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It’s always a busy day in our Blantyre kitchen

At 7am in the kitchen of our Blantyre Infant Home, there is already a large pot of porridge boiling when the day starts. 

Ida and Chimwemwe know their way around the kitchen perfectly. They’ve been working together for over ten years. Uniforms on, hands washed and the steaming porridge is dished out!

There are big bowls of the maize and soya porridge for the toddlers and small bowls for the babies over six months. Some of these are enriched with a peanut butter supplement or eggs for babies who need extra care. Too often, babies who arrive for care are malnourished, and need the extra protein and calories to help them recover.

The most important meal of the day

At 7:15 you can hear the ladies singing ‘Thank you Father, for the food, and so many blessings… Amen’ and then the toddlers might say ‘Yay!’ and clap their hands or bang the tables of their highchairs in anticipation.

While the porridge is being consumed in the dining room, it’s time to make up some fresh bottles of milk. These are stocked in a special fridge so they just need warming up on demand. Every ounce that a baby takes in is carefully recorded on their Feeding Chart.

Nutrition in a baby’s first two years has a massive impact for the rest of their life. Babies who come to us may have lacked proper nutrition during their very early development. We give them the nutrition they need as their brain and other organs develop.  A seemingly small thing, which prominent scientists agree is the best investment in a country’s future because of the long-term benefits.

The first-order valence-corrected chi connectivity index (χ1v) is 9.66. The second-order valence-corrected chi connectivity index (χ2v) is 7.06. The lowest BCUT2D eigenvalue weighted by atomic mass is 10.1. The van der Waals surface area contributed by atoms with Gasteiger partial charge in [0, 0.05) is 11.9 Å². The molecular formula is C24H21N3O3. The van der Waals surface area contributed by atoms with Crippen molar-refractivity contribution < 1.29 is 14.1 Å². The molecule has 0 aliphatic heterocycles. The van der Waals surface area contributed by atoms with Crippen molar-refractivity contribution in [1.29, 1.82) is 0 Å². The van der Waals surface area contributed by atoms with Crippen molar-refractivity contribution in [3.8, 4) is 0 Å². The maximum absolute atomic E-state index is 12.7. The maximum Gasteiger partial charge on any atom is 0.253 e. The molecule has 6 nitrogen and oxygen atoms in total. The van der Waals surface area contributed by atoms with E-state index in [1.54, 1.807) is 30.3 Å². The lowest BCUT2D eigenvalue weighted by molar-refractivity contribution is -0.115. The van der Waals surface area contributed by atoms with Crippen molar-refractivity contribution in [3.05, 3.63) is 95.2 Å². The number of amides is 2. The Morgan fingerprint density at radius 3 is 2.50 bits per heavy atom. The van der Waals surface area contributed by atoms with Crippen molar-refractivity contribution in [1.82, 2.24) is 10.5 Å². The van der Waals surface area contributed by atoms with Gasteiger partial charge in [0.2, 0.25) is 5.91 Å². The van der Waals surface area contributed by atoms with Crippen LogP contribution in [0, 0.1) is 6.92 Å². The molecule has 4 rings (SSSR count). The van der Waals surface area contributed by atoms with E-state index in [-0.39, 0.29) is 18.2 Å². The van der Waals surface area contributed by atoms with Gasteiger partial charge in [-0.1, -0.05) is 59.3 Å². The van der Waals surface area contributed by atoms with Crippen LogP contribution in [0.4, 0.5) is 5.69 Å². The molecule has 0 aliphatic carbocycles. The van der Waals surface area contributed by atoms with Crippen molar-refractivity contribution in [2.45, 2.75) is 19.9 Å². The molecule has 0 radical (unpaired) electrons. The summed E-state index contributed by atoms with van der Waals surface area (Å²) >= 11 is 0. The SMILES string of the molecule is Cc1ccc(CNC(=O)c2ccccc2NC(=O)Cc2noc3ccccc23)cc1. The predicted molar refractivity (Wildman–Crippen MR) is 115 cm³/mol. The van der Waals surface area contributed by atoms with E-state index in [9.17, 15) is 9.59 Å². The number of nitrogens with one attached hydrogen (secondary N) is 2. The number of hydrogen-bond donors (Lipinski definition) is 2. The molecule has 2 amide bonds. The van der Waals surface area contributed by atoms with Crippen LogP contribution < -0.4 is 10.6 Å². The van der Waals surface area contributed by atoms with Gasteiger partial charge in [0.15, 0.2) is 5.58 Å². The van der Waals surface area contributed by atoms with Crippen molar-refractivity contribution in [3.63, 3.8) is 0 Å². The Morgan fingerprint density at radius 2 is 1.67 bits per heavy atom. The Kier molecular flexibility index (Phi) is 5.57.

“Fighting malnutrition should be top priority for policy makers and philanthropists” ~ Copenhagen Consensus 2012

All round for lunch

There is a well-earned tea break for all the staff by 10:30.  They like to sit together, listen to the radio, and we’ll often hear them laughing as they exchange stories. Then Ida and Chimwemwe carry on with the lunch preparations.  Before lunch you will always hear the blender at work in the kitchen, smoothing the meal for the babies who are new to solids.

When the vegetable garden is in harvest, one of the favourite lunch dishes is pumpkin leaves with peanut flour and tomato.  The pumpkin flowers make this even more delicious.  The dish is called Mkwani.  Other dishes on the menu could be rice with egg and vegetables or dried fish which is found in markets across Malawi.

Nsima is Malawi’s staple food.  It’s made with maize flour, water and salt, and a meal is not complete without it for many Malawians.  It takes a lot of stirring with a long wooden spoon until it gets really thick.  When it’s time to eat, hands are the best way to squeeze the nsima into a little ball which can be dipped in a sauce of beans or vegetables.

More than just baby food

The children’s weekly menu reflects what they would eat with their families.  It’s important to learn to eat independently, and you might be surprised to see the little ones who are able to feed themselves with either their hands or a plastic spoon at such an early age.

In addition to the children’s lunch, there is a meal to cook for the 30 staff on site who take care of the children, laundry and grounds.  It takes a lot of work to care for all the carers and staff but is an important part of the day for everyone.

Lunch is followed by the afternoon snack with fruit, more milk bottles, and of course the evening porridge.  Ida and Chimwemwe’s work doesn’t stop there either.  They might prepare a special meal to send to a child and carer who are admitted to hospital.  And they will also go to the market every week for the fresh produce.  Cleaning is a huge job that many volunteers often help with and our ladies take pride in keeping everything tidy as they go along.

Finally finishing their day at 5pm, these two wonderful ladies have an important role to play at Open Arms.  Making sure that the children get the food they need to grow and develop, preparing them well for life at home and providing fuel for the rest of the staff, Ida and Chimwemwe are an important part of the team.

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